If India had simultaneously resumed its offensive in the Poonch-Rajori area, it might have made major inroads into Pakistan Kashmir. Of course, considering India had 41 infantry battalions in 19th and 25th Division versus 15 in the opposing Pakistan 12th Division, taking battalions away from Akhnur was not necessary for an offensive in Kashmir. Nonetheless, from the Akhnur sector to the north, India had 56 infantry battalions to Pakistan’s 22, favorable odds it is unlikely to see again.
Our comment is purely theoretical: India was at no point thinking of an offensive against Kashmir. It was focused simply on protecting or recovering every border post lost to Pakistan during the infiltration and subsequent battles. We cannot criticize the Army for failing to do something it never intended in the first place.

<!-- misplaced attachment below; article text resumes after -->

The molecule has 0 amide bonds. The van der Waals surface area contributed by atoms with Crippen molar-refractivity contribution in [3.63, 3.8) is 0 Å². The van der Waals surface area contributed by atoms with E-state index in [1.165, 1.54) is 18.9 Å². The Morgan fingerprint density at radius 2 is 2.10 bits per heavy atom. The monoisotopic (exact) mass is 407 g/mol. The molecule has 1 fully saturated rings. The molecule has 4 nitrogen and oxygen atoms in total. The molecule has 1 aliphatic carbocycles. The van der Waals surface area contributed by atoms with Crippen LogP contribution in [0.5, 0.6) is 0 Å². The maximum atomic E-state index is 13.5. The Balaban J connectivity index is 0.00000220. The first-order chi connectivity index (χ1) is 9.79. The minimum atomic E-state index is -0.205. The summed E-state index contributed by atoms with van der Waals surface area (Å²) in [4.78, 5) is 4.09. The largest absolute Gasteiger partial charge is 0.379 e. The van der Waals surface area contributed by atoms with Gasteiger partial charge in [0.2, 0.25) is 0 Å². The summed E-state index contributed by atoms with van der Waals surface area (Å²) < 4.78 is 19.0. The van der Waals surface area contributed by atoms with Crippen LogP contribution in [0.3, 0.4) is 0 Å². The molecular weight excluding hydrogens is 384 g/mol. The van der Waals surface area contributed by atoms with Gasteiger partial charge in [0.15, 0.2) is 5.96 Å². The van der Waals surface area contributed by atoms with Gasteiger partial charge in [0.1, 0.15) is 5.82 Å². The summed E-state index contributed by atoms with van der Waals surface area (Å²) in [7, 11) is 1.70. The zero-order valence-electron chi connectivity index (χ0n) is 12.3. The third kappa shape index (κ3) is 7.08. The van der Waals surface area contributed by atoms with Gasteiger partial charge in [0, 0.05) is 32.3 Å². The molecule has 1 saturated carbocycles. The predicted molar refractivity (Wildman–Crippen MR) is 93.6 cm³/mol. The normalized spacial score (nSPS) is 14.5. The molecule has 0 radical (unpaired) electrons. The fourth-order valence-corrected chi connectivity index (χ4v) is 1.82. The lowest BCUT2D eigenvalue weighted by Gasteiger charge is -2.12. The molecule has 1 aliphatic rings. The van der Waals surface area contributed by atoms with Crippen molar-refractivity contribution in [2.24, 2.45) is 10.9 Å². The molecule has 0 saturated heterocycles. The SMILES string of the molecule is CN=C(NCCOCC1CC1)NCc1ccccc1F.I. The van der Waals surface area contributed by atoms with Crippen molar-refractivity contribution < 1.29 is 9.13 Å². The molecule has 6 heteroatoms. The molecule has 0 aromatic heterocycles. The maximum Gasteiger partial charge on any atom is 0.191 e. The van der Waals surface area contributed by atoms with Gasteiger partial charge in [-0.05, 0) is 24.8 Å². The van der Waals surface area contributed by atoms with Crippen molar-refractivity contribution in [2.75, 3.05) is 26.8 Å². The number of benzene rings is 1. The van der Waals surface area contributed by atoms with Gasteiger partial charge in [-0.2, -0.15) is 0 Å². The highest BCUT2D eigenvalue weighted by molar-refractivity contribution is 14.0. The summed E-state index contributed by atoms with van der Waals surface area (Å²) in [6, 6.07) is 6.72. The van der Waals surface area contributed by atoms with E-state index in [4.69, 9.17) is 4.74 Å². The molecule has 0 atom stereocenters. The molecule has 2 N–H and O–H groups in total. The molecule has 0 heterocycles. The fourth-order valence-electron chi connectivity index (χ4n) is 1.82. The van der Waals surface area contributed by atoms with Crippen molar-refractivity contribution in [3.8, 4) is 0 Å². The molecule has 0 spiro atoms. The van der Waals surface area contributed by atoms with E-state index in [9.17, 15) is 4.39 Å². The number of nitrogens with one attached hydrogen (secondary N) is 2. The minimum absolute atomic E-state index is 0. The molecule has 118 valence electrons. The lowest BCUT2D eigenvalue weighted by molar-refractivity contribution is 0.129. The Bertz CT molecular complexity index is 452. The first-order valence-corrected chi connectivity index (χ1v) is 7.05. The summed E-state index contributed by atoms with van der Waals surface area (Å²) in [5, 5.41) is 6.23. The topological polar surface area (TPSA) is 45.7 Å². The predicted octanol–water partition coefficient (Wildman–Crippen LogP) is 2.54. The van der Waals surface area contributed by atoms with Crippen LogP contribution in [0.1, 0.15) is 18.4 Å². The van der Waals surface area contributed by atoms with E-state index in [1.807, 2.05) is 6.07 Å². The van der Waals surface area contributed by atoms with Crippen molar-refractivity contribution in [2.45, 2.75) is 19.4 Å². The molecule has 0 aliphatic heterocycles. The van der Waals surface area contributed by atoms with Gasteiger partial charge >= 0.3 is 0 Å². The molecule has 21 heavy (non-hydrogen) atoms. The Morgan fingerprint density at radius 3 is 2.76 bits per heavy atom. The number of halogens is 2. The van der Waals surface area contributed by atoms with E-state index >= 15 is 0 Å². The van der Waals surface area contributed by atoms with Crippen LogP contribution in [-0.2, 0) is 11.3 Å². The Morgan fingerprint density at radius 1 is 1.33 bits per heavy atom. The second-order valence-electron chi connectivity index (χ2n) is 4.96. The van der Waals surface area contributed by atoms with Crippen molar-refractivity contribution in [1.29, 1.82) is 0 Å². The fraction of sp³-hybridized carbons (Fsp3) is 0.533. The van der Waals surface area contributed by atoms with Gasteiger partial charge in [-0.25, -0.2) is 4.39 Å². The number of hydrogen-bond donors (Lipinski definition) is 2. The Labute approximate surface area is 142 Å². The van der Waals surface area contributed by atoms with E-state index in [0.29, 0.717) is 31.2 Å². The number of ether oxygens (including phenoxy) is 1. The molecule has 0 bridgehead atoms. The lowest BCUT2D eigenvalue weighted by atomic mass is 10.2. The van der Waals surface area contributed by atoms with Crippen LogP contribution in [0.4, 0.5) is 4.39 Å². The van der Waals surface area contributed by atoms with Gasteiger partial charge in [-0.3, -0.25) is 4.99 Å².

We are, however, entitled to ask of the higher military and political leadership: why were you not thinking of an offensive? What else did you feel you needed before you attacked? If Pakistan Kashmir belongs to India, was it not your obligation to get it back?
What happened at Chaamb-Akhnur shows how India has repeatedly failed to translate its numerical superiority into a decisive victory over Pakistan. The honorable exception was the East Bengal campaign in 1971. Yet, that India could succeed when it put its mind to the task makes it all the harder to understand why it failed every other time.